A vast area of gardens in the city, easy to access plus if you wander through Marina Bay you’ll find a whole load of greenery, a lovely view across the bay and top class shops along the way. By day the garden is an unbelievably beautiful place that can take hours to see - especially if you struggle with the humidity. Firstly there are views from up high, mid way and ground level, then there are different style gardens such as Malay, Chinese and Indian. Dragonfly Lake with fountains is especially beautiful and you may even catch sight of a Kingfisher plus there are waterways and bridges with some shade around and benches. Educational areas include palm tree walks and the life cycle of trees, areas for children, the importance of leaves. But let me assure you, these are not like any you have seen before - they are expertly and meticulously thought through and perfectly well maintained to a standard I’ve not ever seen before.
Expect to see every houseplant you have ever owned plus all of the ones you really want - they are all planted in swathes across the landscape and they look spectacular. Lush and green due to the climate with large and colourful foliage to rival any landscape full of ‘flowers’. Think Crotons, Calathea, Marantha, Monstera, Peace Lily, Ferns, Tradescantia, Orchids then multiply them by as many varieties as you can think and bingo you’ve got the picture.
At the time of year I visited flowers in bloom included Frangipani, Bougainvillea, Hibiscus, Orchids (thats another blog because wowzers they are stunning), Heliconias, even the odd Rose. There are also Cacti like I’d never seen! Huge, tall and some supported by scaffolding to keep them safe. Blooming brilliant.
There are two Domes at Gardens by the Bay - the Flower Dome and the Cloud Forest Dome. Both are essentially huge greenhouses, but they are used to cool plants rather than keep them warm. The Flower Dome is full of themed areas from around the world showing plants that can’t be grown so well in tropical environments. A lovely Mediterranean garden along with an Australian garden, Californian garden which to be honest was much like UK kitchen gardens and there was planting similar to the English cottage garden, although it wasn't named as such. Full of Geraniums, Hydrangeas, Cyclamen, Rudbeckia, Echinacea and Alstroemeria. Plus a whole lot more, its enormous!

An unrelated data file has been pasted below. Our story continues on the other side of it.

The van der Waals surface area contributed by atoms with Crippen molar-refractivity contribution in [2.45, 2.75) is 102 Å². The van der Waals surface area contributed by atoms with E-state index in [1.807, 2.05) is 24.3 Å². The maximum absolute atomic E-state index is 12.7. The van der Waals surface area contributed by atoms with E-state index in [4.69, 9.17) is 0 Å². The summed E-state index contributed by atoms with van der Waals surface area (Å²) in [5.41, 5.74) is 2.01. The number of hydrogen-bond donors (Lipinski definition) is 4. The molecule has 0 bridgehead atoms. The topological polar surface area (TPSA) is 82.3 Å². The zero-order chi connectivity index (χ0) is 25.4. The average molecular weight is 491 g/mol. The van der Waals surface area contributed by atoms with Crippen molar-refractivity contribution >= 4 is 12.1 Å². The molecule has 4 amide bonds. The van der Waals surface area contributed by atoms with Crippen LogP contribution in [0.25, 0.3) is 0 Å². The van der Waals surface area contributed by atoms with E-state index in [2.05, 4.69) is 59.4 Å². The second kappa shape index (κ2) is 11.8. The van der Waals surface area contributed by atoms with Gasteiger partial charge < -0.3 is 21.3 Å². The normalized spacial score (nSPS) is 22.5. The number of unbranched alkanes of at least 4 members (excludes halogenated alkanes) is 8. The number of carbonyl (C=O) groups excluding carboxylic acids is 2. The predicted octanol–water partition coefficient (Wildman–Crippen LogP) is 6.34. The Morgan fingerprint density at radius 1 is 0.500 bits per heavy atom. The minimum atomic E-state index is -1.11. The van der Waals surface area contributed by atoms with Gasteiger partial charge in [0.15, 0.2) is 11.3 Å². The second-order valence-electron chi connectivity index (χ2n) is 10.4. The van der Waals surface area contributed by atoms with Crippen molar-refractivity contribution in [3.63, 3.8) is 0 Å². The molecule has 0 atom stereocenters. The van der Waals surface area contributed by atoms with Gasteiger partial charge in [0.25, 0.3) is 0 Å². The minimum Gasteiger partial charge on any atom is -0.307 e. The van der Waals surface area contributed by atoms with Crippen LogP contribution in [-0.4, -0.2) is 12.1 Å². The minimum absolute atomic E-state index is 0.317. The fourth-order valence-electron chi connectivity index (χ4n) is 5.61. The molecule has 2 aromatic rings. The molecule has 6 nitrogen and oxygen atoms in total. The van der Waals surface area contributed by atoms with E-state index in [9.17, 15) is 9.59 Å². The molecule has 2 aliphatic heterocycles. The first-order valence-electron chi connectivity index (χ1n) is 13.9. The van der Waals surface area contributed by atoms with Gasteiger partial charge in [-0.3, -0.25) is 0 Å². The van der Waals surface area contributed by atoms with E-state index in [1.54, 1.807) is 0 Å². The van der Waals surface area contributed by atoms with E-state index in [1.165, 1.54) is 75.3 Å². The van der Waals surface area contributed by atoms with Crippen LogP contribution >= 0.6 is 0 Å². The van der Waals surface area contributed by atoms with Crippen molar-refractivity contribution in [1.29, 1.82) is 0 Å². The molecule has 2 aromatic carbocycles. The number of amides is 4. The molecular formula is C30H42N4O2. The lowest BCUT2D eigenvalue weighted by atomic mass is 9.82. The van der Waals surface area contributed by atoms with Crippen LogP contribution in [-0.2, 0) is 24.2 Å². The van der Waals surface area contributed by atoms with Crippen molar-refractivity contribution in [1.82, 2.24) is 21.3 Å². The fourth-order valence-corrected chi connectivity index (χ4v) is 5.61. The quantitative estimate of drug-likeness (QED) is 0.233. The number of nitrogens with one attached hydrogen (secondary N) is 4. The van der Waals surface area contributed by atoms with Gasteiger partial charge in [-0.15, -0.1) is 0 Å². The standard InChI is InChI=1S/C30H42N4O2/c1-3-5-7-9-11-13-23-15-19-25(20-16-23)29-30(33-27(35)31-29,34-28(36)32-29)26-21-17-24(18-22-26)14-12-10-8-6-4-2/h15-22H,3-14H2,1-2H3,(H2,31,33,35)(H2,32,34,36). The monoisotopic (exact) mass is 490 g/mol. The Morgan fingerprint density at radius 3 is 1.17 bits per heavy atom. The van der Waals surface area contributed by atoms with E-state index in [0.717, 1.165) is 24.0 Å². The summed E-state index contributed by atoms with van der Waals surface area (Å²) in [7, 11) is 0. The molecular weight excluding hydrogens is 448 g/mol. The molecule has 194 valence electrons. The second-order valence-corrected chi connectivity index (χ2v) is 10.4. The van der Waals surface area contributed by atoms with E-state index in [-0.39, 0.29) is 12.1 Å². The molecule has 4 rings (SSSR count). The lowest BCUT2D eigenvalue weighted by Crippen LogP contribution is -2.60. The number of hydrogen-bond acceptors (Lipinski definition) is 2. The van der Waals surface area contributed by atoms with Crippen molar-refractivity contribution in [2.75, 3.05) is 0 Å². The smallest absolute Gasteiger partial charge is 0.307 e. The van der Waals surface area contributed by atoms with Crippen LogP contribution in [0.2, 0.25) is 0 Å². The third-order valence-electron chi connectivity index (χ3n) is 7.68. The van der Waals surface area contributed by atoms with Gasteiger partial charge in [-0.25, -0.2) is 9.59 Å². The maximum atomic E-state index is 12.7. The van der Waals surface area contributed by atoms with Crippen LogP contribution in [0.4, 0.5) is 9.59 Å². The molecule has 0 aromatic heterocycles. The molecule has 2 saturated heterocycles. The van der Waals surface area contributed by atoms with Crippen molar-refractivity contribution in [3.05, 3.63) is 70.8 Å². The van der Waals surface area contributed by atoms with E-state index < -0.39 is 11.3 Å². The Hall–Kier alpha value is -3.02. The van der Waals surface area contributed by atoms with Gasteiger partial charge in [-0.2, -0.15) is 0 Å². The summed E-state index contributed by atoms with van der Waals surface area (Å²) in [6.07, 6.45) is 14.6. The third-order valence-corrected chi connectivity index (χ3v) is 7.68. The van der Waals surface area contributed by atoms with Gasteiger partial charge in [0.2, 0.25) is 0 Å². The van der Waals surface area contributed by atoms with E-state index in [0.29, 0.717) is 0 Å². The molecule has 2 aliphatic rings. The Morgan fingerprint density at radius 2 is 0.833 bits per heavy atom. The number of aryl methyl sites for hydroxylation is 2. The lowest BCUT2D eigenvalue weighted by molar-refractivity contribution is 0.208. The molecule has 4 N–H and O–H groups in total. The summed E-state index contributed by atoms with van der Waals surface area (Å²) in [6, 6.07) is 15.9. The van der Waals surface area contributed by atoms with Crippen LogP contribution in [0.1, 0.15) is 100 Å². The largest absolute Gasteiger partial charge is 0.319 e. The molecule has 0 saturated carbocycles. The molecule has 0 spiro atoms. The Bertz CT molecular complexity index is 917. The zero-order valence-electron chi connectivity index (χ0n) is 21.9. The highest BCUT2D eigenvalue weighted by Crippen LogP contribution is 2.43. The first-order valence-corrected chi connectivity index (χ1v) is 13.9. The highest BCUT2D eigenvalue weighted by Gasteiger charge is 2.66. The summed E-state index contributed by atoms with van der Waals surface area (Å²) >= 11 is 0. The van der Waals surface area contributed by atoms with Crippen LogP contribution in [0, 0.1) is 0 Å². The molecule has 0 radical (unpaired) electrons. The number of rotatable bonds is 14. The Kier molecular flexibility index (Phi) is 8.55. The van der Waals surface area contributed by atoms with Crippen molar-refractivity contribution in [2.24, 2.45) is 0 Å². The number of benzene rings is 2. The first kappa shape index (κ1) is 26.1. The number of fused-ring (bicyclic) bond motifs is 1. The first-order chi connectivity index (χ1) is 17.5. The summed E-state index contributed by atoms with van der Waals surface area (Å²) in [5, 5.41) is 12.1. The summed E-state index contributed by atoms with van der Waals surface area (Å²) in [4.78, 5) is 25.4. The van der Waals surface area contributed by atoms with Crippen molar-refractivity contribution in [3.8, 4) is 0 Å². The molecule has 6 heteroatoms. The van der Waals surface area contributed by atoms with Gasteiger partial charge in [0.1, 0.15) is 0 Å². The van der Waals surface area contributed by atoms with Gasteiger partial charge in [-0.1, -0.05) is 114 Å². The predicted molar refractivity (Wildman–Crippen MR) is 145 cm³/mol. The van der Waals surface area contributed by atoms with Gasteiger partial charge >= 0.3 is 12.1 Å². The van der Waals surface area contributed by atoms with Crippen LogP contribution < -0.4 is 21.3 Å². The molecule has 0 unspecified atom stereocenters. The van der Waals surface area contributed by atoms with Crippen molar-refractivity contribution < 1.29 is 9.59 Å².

The Cloud Forest Dome literally took my breath away. After looking in absolute awe for over an hour and I still wasn't finished, I actually felt slightly emotional! I know, maybe I am crazy but it stirred a whole load of thoughts. Just like being in a cloud forest, you can climb up to the top and look down at the jaw dropping planting below. The sheer number of plants is something else, again many of our very own house plants. Maidenhair Ferns for example were thriving - not like the ones I keep trying to grow at home! I was inside the dome during misting time, so whilst my hair was very frizzy, it was almost magical to watch the mist cover the plants giving them just what they need to grow. I was blown away by the range of Begonia’s - the incredible foliage and varieties. I have one at home a Begonia ‘Rex’ but I will definitely be on the hunt for some more. Those along with more Orchids, which again in the dome just like all over Singapore, are simply stunning.
At night time, each and every night twice, the tall plant covered super trees in the centre of the garden come alive with the sound of music. A magical, fun and entertaining light show which can be seen from just about every skyscraper around the city. Each month has a different theme and I caught the 70’s with pin ball machines, juke boxes and Saturday Night Fever, each tree is full of changing lights to the music. It was stunning and super good fun. As I was walking back, it started to rain and the fragrance around the meadow area of the garden was undeniably heady.
Whats more, apart from the Domes, the whole garden including the light show is free and open to the public.
If you do go to Gardens by the Bay and especially if you love plants, you could easily be there the whole day and night but a short walk around would at the least take half a day so be prepared for that. Take lots of water and use an umbrella if you need shade. There are some places to eat although not a huge choice and a gift shop. You could always take a break half way and pop into the Marina Bay shopping mall for some treats.
The whole package at Gardens by the Bay is inspiring in many ways, I have come home with so much buzzing through my mind that I would love to do - most probably unlikely in the UK climate but I’ll give anything a try!